Saturday, December 24, 2016


Thursday night, we monks had our annual Christmas tree decorating party. As I was setting up my guitar stand and getting ready for the carol singing that’s part of the occasion, one of the monks said to me, “I thought that peace was supposed to be part of the Christmas event. What ever happened to that?” He was referring to all the places around the world where war and terror are ruining the lives of millions of people.
Singing carols as the monastery's tree got decorated

Novice Br. Asiel
As the brethren hung the bright ornaments on the ten-foot tree and we we sang our way through one carol after another for close to an hour, I noticed how often the word “peace” comes up in Christmas carols -- in almost every one of the best-known songs. It seemed sad to be singing all these sweet words about peace, knowing that even in our own country there is violence and discord, and that in places like Syria there is untold devastation.

After thinking about the disconnect between the horrible state of things in the world and the arrival of the King of Peace, I drew encouragement from a book that I had just started reading, Simply Good News, by the scripture scholar N.T. (Tom) Wright. Part of his thesis is that Christians have lost the real meaning of the expression “good news,” and have reduced it to, for example, “good advice” on how to get to heaven, or an option that one is encouraged to choose to make ones life meaningful. In his scholarly fashion, Wright returns to the contemporary culture and mindset at the time that the New Testament was written, and uncovers the true force of the phrase “good news.” His analysis put Christmas in a context for me, a real Christmas gift. I pass on the main idea here.

Simplified enormously, there are four elements that he lays out for something to qualify as “news.”
1. An announcement of an event that has happened (e.g. the outcome of an important battle or the choosing of a new emperor).

2. A larger context, or backstory, against which this event makes sense (e.g. in the case of Christianity, the Old Testament promise of a messianic figure who would come one day to set things right).

3. A sudden unveiling of the new future that lies ahead (e.g. when Augustus became emperor and the promise of a universal peace stirred people’s hearts).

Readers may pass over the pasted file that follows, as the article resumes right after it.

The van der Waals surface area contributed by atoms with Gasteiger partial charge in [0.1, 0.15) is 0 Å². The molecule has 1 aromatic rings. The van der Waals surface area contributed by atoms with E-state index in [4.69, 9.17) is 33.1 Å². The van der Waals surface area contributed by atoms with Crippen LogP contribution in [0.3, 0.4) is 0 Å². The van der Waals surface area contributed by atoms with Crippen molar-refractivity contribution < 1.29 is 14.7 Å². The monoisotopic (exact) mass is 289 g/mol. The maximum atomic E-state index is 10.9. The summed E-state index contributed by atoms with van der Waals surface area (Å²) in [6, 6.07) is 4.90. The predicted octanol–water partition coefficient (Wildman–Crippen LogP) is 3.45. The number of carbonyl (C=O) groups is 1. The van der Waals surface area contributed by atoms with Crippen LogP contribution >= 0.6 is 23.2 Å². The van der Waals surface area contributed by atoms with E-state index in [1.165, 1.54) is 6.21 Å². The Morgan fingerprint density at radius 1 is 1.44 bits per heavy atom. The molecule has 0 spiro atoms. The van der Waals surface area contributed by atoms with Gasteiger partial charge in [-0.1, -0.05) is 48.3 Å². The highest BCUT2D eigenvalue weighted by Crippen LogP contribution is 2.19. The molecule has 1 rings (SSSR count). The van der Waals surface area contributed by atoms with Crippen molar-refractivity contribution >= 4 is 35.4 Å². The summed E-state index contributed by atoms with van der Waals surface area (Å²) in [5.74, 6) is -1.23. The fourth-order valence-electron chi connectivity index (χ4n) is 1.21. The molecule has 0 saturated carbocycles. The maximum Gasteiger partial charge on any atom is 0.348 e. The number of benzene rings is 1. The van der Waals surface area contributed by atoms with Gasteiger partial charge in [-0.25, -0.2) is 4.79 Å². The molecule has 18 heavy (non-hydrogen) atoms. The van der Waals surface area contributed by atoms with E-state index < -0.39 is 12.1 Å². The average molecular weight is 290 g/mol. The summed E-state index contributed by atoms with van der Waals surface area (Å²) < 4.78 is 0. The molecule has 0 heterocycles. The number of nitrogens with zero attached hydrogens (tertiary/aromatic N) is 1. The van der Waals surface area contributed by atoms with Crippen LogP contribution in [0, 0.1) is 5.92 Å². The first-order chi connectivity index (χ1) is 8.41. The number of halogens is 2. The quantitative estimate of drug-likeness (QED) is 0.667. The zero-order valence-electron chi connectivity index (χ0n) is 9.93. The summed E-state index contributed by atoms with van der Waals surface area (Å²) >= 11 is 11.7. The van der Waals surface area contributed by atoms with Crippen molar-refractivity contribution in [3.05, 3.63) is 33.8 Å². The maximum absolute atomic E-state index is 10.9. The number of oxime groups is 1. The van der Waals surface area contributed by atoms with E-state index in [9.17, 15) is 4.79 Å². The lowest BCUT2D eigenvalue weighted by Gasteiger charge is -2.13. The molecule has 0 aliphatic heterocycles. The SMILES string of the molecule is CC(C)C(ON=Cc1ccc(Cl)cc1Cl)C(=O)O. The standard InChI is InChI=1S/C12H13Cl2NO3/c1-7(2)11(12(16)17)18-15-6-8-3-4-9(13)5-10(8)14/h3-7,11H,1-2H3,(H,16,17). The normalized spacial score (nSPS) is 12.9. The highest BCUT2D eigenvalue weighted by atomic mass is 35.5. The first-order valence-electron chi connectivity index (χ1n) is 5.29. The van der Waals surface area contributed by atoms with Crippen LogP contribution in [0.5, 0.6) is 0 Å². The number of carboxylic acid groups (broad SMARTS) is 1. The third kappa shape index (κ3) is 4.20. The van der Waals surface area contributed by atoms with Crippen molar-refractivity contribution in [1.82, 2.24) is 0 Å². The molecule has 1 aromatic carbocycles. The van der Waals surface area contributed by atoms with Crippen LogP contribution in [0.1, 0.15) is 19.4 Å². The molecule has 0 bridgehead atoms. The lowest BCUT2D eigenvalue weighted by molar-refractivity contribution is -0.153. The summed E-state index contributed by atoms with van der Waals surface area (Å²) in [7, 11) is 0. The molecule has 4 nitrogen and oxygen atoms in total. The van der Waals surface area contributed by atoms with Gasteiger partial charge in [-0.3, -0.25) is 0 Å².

4. Finally, a transformation of the present moment, sitting between the event that has already happened (e.g. Augustus’ victory over Mark Antony at Actium) and a further event that therefore will happen (when Augustus finally arrives back in Rome two years later amid great rejoicing to initiate a new era of Roman history).

This is how news works, and is certainly how the early Christian good news worked.
In this Christmas post, then, I would like to dwell on the fourth point: although the present moment has been transformed, it is in a tension between the already of Bethlehem and the not yet of the final consummation of God’s plan at the end time.

The finished product!
The point I want to stress is that because of the Christ-event, our present lives have been transformed, they will never again be the same, because now we live in hope; but the task of setting the world right is not yet completed -- so we may have to celebrate Christmas in a war zone, a terrorist-infested town or a dysfunctional family. But our lives have meaning now: time is not just an absurd morass of desperate crappiness, but has depth, significance, meaning. Of course, we need the gift of faith to see this. We need eyes to recognize the Son of God lying on the straw, our victorious Savior in the criminal hanging on the cross, our Redeemer in the mysterious figure who appears alive to his disciples on Easter morning.

On this Christmas Day, let us pray for our brothers and sisters around the world who do not have the eyes of faith, for whom suffering and sorrow have no meaning because there is no backstory or context; let us pray for people whose suffering has robbed their minutes and hours, their days and months of any significance or meaning.

Just as important as our prayer to the infant Savior, however, is our response to the Good News through our daily actions. We, as people of faith, have been handed the task of being the light in darkness for others, of coming to needy people with the gift of healing, of offering the gift of peace in situations where conflict or discord is trying to get the upper hand. We are called to be extensions and reflections of the original Christmas Gift, Jesus Christ, the Sun of righteousness, risen with healing in his wings, who offers the world, through us, the gift of heavenly peace, the gift of God's love,

A blessed Christmas!

No comments:

Post a Comment